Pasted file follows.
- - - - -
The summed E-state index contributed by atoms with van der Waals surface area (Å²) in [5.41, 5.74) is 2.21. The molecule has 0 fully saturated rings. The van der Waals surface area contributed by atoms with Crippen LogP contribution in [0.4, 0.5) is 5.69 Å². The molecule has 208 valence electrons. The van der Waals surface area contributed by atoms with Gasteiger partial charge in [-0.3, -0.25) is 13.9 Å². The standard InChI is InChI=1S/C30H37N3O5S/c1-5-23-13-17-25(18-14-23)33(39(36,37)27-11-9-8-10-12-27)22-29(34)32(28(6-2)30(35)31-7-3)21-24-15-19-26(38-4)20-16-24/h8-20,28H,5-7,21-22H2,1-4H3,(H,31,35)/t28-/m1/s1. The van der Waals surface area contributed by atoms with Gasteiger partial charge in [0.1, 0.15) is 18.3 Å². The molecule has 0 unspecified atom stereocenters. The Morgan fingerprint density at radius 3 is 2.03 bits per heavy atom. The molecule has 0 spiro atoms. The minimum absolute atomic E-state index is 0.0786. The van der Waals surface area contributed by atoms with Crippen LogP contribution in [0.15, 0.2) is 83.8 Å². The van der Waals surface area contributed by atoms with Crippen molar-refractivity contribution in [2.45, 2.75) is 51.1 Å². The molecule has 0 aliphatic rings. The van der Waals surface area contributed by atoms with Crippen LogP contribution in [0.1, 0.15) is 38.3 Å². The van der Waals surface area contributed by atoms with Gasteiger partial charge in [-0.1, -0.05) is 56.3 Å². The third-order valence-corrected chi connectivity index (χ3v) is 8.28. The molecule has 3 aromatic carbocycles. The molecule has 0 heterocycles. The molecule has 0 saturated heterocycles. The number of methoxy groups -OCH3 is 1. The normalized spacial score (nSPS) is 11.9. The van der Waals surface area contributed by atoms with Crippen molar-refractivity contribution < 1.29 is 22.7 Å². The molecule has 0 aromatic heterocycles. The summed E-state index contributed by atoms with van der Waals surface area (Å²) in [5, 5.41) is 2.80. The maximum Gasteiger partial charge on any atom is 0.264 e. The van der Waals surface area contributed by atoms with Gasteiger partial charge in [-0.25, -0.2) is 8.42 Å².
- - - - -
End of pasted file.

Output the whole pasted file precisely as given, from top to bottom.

The summed E-state index contributed by atoms with van der Waals surface area (Å²) in [5.41, 5.74) is 2.21. The molecule has 0 fully saturated rings. The van der Waals surface area contributed by atoms with Crippen LogP contribution in [0.4, 0.5) is 5.69 Å². The molecule has 208 valence electrons. The van der Waals surface area contributed by atoms with Gasteiger partial charge in [-0.3, -0.25) is 13.9 Å². The standard InChI is InChI=1S/C30H37N3O5S/c1-5-23-13-17-25(18-14-23)33(39(36,37)27-11-9-8-10-12-27)22-29(34)32(28(6-2)30(35)31-7-3)21-24-15-19-26(38-4)20-16-24/h8-20,28H,5-7,21-22H2,1-4H3,(H,31,35)/t28-/m1/s1. The van der Waals surface area contributed by atoms with Gasteiger partial charge in [0.1, 0.15) is 18.3 Å². The molecule has 0 unspecified atom stereocenters. The Morgan fingerprint density at radius 3 is 2.03 bits per heavy atom. The molecule has 0 spiro atoms. The minimum absolute atomic E-state index is 0.0786. The van der Waals surface area contributed by atoms with Crippen LogP contribution in [0.15, 0.2) is 83.8 Å². The van der Waals surface area contributed by atoms with Crippen molar-refractivity contribution in [2.45, 2.75) is 51.1 Å². The molecule has 0 aliphatic rings. The van der Waals surface area contributed by atoms with Crippen LogP contribution in [0.1, 0.15) is 38.3 Å². The van der Waals surface area contributed by atoms with Gasteiger partial charge in [-0.1, -0.05) is 56.3 Å². The third-order valence-corrected chi connectivity index (χ3v) is 8.28. The molecule has 3 aromatic carbocycles. The molecule has 0 heterocycles. The molecule has 0 saturated heterocycles. The number of methoxy groups -OCH3 is 1. The normalized spacial score (nSPS) is 11.9. The van der Waals surface area contributed by atoms with Crippen molar-refractivity contribution < 1.29 is 22.7 Å². The molecule has 0 aromatic heterocycles. The summed E-state index contributed by atoms with van der Waals surface area (Å²) in [5, 5.41) is 2.80. The maximum Gasteiger partial charge on any atom is 0.264 e. The van der Waals surface area contributed by atoms with Gasteiger partial charge in [-0.25, -0.2) is 8.42 Å².